A little over a year ago, I committed to reading more books by and about people of color, and part of that included a commitment to learning more about the history of Native Americans and reading more Asian literature. I think I’m doing pretty well on my African American literature, but wanted to be sure to branch out to include other groups in my reading.
I wanted to see “Carol” when it came out a few years ago, mostly because it has an excellent cast and because of the few Oscar nominations it got. But being me, I wanted to read the book first, so I grabbed a copy when I was in an indie bookstore with my dad a year or two ago.
Then BookRiot challenged me to read an LGBTQ+ romance and that was my excuse to rush Patricia Highsmith’s book to the top of my reading list.
Considering how excited I was for it, I’m not sure how I feel about this book. I liked it, but I didn’t love it as much as I was expecting.
I read The Devil in the White City as soon as I heard Leonardo DiCaprio had bought the film rights (still waiting on that Leo…). I loved it, so when Erik Larson came out with this book a couple years ago I couldn’t wait to read it.
Of course, with my massive TBR list, this one kept getting pushed back. Probably because it’s nonfiction.
But lately I’ve been listening to more and more audiobooks, especially nonfiction, and finally I realized I didn’t have to make time to read Larson’s latest book. I just had to make time to listen to it.
Hurray for audiobooks!
It was totally worth the wait, though. I had forgotten what a phenomenal writer Larson is, but this book lost no time in reminding me.MORE +
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This is what happens when I go roaming unsupervised through the YA section of my library.
I had heard great things about this book by Sandhya Menon from some of my bookish friends. They said it was basically a Bollywood movie in novel form and that’s about right. So obviously I immediately added it to my TBR list.
It’s every bit as adorable as my friends told me it was.
Dimple and Rishi are two kids of Indian immigrants living in Northern California. Dimple wants to be the best computer programmer there ever was. Her parents are probably middle class, but not very wealthy, so when she asks to go to an expensive coding camp the summer between high school and college, she’s astonished when they agree without question.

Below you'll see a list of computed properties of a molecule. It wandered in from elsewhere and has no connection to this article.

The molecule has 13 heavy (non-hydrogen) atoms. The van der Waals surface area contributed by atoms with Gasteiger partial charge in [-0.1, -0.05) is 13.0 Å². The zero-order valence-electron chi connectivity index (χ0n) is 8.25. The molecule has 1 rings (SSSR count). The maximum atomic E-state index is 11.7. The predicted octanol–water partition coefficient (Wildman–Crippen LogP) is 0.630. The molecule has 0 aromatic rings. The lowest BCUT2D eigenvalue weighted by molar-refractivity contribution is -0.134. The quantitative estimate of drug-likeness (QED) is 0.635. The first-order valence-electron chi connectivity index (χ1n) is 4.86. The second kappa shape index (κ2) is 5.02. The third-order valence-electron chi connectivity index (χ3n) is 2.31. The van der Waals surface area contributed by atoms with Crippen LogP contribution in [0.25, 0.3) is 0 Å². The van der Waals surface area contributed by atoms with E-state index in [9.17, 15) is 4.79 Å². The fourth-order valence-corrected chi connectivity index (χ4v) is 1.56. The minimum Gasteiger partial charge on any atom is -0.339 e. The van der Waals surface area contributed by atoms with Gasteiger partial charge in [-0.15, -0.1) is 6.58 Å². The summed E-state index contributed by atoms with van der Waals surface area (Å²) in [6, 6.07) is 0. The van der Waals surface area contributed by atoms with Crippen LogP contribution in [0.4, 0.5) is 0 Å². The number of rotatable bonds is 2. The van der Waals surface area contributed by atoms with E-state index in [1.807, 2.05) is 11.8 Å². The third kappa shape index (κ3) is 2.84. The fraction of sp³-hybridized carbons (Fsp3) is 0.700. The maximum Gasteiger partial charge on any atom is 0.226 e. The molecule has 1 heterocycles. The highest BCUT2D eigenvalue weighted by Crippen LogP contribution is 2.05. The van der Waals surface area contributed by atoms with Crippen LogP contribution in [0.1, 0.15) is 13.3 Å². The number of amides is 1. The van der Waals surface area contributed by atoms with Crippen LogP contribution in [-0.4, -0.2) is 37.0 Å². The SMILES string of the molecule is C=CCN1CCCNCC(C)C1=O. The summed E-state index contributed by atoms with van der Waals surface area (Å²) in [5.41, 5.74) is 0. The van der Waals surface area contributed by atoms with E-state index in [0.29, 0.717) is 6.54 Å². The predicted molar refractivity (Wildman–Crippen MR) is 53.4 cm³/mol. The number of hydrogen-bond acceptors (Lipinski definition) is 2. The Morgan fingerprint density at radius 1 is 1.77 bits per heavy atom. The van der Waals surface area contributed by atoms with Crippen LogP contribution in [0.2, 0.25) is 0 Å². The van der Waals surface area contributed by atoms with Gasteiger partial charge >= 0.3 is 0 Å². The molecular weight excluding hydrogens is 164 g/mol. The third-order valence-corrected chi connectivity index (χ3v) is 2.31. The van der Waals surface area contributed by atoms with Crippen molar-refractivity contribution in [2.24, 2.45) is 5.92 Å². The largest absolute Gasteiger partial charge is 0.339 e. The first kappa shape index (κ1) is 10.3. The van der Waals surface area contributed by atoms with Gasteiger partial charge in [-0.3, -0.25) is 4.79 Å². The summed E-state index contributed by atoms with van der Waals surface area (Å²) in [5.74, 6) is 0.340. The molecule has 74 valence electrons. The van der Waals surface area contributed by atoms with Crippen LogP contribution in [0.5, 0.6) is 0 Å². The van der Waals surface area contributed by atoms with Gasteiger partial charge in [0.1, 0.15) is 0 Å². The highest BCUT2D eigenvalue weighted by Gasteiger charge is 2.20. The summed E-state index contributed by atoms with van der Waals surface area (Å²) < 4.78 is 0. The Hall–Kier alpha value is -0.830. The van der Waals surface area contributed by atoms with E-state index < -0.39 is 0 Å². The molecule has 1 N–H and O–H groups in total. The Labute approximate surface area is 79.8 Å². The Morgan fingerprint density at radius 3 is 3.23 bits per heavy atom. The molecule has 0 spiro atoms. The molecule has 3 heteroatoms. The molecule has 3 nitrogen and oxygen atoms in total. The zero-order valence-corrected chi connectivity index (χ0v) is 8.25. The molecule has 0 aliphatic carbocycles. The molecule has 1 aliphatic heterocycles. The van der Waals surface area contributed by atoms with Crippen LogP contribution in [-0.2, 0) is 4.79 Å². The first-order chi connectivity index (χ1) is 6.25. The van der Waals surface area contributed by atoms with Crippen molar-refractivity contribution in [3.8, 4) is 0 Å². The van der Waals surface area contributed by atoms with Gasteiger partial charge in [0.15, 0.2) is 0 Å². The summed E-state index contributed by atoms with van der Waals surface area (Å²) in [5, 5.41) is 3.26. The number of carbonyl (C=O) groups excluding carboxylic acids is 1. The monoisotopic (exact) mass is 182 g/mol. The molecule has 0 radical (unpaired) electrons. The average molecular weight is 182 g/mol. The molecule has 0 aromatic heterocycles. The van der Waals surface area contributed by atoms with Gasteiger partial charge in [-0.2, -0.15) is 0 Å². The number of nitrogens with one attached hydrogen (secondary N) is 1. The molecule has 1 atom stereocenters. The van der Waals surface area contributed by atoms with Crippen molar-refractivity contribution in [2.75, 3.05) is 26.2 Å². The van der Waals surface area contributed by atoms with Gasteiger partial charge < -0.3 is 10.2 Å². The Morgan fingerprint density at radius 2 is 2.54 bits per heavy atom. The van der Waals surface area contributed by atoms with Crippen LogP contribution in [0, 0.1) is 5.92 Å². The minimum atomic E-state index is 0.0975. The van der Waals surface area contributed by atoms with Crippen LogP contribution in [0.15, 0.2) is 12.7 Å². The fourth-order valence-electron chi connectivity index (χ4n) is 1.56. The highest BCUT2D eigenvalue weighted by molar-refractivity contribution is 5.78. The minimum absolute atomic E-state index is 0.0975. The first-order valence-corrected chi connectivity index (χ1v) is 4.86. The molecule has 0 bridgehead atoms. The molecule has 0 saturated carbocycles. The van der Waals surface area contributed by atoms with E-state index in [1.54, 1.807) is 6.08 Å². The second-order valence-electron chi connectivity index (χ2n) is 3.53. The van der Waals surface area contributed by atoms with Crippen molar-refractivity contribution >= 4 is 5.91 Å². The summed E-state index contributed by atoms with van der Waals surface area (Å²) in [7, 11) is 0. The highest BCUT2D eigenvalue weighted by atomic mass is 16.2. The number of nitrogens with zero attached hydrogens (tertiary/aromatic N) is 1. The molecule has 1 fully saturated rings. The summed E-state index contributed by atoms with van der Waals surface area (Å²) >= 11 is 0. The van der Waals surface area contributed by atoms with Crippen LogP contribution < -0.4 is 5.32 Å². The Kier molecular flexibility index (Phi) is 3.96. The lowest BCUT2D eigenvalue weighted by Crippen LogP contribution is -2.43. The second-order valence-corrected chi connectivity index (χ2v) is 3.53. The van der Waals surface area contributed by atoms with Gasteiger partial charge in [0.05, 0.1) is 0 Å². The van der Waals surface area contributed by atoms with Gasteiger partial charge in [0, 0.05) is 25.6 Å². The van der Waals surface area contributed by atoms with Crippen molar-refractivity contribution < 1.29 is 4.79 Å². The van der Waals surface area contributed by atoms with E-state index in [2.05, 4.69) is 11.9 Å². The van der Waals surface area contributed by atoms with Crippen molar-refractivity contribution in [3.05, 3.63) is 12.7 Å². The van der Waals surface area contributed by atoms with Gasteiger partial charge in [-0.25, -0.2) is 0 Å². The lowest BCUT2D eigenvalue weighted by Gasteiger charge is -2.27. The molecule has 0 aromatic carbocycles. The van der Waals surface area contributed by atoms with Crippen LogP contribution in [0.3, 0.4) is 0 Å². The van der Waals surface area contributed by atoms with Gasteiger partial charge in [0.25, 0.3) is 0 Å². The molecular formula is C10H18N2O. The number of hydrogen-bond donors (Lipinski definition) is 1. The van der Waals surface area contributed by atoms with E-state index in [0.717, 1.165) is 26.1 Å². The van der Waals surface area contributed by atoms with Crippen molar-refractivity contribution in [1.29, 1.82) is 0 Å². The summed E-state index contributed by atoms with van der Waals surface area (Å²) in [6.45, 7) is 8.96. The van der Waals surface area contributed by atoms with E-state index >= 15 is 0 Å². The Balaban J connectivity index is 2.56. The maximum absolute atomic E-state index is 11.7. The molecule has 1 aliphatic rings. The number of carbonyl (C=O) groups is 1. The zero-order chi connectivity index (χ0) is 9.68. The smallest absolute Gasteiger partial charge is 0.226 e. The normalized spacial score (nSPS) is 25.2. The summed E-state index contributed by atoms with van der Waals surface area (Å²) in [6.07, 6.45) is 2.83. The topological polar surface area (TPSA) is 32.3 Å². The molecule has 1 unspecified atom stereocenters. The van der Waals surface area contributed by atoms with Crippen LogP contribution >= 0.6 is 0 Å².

Rishi is an artist who loves comic books, but has chosen to pursue the more “practical” career path of engineering, like his father who runs a ComEd-type company.
Their parents haven’t exactly arranged their marriage, but they’ve agreed that their kids would be good together and they should at least meet each other.
Rishi knows about this arrangement. Dimple does not. And Rishi doesn’t know that Dimple doesn’t know.
Photo credit: Foter.com
My mom read this book by D. E. Stevenson about a year ago and has been bugging me to read it ever since. I finally got around to it, mostly because I needed to read a book published between 1900 and 1950 for this year’s read harder challenge and Stevenson’s book was originally published in the 1930s. Also I was in the mood for a light read and this fit the bill perfectly.
Barbara Buncle is a middle class woman living alone in a small town somewhere in Britain. We’re never told exactly where and it’s a fictional town, the point is it’s supposed to be a pretty typical British small town. This is after the great crash of 1929 and Miss Buncle, who has never had to work a day in her life, is in need of some income because her dividends have dwindled to pretty much nothing. She considers raising hens, but her maid hates hens and would never put up with it, and Miss Buncle knows nothing about raising hens, so she decides to write a book.
The problem is Miss Buncle claims she has no imagination, so she ends up writing a novel about a small town that looks an awful lot like her small town, inhabited by characters who very much resemble her neighbors. The book gets picked up by a publisher, gets published under the name “John Smith,” and becomes a bestseller. When her neighbors read the book and recognize themselves, they are not happy about it and hilarity ensues.